New Delhi: The government signalled on Friday that it was willing to absorb the increase in prices of natural gas and not pass it on in the form of a hike in power tariffs and fertilizer prices.
“Power has to be produced at an affordable price, fertilizer has to be produced at affordable prices. Those issues will be addressed,” finance minister P. Chidambaram told a news conference in New Delhi, adding prices could be “tweaked” for these sectors.
On Thursday, the cabinet committee on economic affairs (CCEA) cleared the doubling of natural gas prices with effect from 1 April next year. In the normal course, an increase in fuel costs would result in the output costs of fertilizer and electricity prices rising. However, with the government promising that this would not happen, it has implicitly accepted that it will absorb the fiscal cost and thereby push up its burgeoning subsidy bill estimated at Rs.2.6 trillion in 2012-13.
This is unlikely to go down well with either international rating agencies, which have already expressed their concern at the growing fiscal burden of the government, or foreign investors, desperately seeking proof of intent from the government on its commitment to a fresh round of reforms.
Since the general election is due in May next year, the Congress-led United Progressive Alliance (UPA) has effectively bequeathed a fiscal problem to the next regime. Credit rating agency Crisil Ltd said in a research note that, assuming urea prices are retained at Rs.5,360 per tonne, the fertilizer subsidy is estimated to increase by Rs.2,000-2,500 crore in 2014-15 after discounting the accruals of royalty from the sale of gas by around Rs.1,500 crore.
The price at which domestic companies sell gas could go up to a maximum of $8.4 per million metric British thermal units (mmBtu) from the current domestic prices that range between $3.5 (around Rs.210) and $5.73 (Rs.340) per mmBtu and could boost the revenue of gas producers including Mukesh Ambani-led Reliance Industries Ltd (RIL) and state-run Oil and Natural Gas Corp. Ltd (ONGC). The price will still be lower than that of imported natural gas, which costs around $14.17 per mmBtu.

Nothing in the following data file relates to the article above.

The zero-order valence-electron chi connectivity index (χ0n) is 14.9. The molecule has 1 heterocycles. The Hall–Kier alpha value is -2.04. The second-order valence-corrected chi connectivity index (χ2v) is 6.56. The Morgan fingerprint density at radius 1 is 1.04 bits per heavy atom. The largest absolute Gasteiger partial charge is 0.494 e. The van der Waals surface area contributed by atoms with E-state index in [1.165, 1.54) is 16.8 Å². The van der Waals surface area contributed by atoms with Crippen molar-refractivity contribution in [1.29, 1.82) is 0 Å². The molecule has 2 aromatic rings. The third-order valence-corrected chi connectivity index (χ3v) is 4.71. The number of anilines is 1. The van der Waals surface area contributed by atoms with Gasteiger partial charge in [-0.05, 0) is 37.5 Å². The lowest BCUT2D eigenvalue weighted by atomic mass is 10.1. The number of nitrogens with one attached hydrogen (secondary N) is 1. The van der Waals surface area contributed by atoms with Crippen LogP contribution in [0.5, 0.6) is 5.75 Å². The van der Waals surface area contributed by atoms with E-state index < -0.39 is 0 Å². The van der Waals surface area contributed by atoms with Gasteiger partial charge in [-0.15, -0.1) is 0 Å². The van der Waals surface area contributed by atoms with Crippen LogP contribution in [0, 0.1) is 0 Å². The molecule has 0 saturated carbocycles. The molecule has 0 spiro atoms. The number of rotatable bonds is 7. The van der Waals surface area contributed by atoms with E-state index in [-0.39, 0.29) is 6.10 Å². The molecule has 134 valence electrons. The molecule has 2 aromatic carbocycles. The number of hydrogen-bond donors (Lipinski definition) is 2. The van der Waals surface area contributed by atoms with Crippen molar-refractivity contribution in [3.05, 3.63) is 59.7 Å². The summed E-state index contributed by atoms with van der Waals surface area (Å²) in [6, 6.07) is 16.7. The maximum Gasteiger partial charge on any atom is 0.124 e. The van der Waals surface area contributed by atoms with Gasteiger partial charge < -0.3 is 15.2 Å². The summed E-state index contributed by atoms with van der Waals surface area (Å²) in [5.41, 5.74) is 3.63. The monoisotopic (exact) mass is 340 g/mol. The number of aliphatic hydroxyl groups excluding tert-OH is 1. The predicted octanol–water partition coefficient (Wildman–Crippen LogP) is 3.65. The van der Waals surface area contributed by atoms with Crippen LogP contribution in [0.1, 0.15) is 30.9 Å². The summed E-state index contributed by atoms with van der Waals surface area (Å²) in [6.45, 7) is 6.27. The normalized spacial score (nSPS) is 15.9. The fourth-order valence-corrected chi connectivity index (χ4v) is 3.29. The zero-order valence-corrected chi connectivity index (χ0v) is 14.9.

The increase is in line with the recommendations of a committee headed by C. Rangarajan, chairman of the Prime Minister’s economic advisory council, which in December suggested a system that would price the fuel at $8-8.5 per mmBtu.
“Decline in domestic production is resulting in rise in import of LNG (liquefied natural gas). We have to produce more gas,” Chidambaram said, justifying the reason for the increase. “Domestic gas production will go up if investments are made. Currently, no investment is (being) made.”
This will be the first revision in gas prices in three years. The government will have to take a substantial hit subsidizing the price of gas for urea producers.
“This will encourage more investments in exploration and make smaller pools of gas economically viable to produce,” Neelabh Sharma, a Mumbai-based analyst at BOB Capital Markets Ltd, said in a previous interview to Mint. “A higher gas price will also increase the cost of power generation and fertilizer production, and the government will have to take care of that.”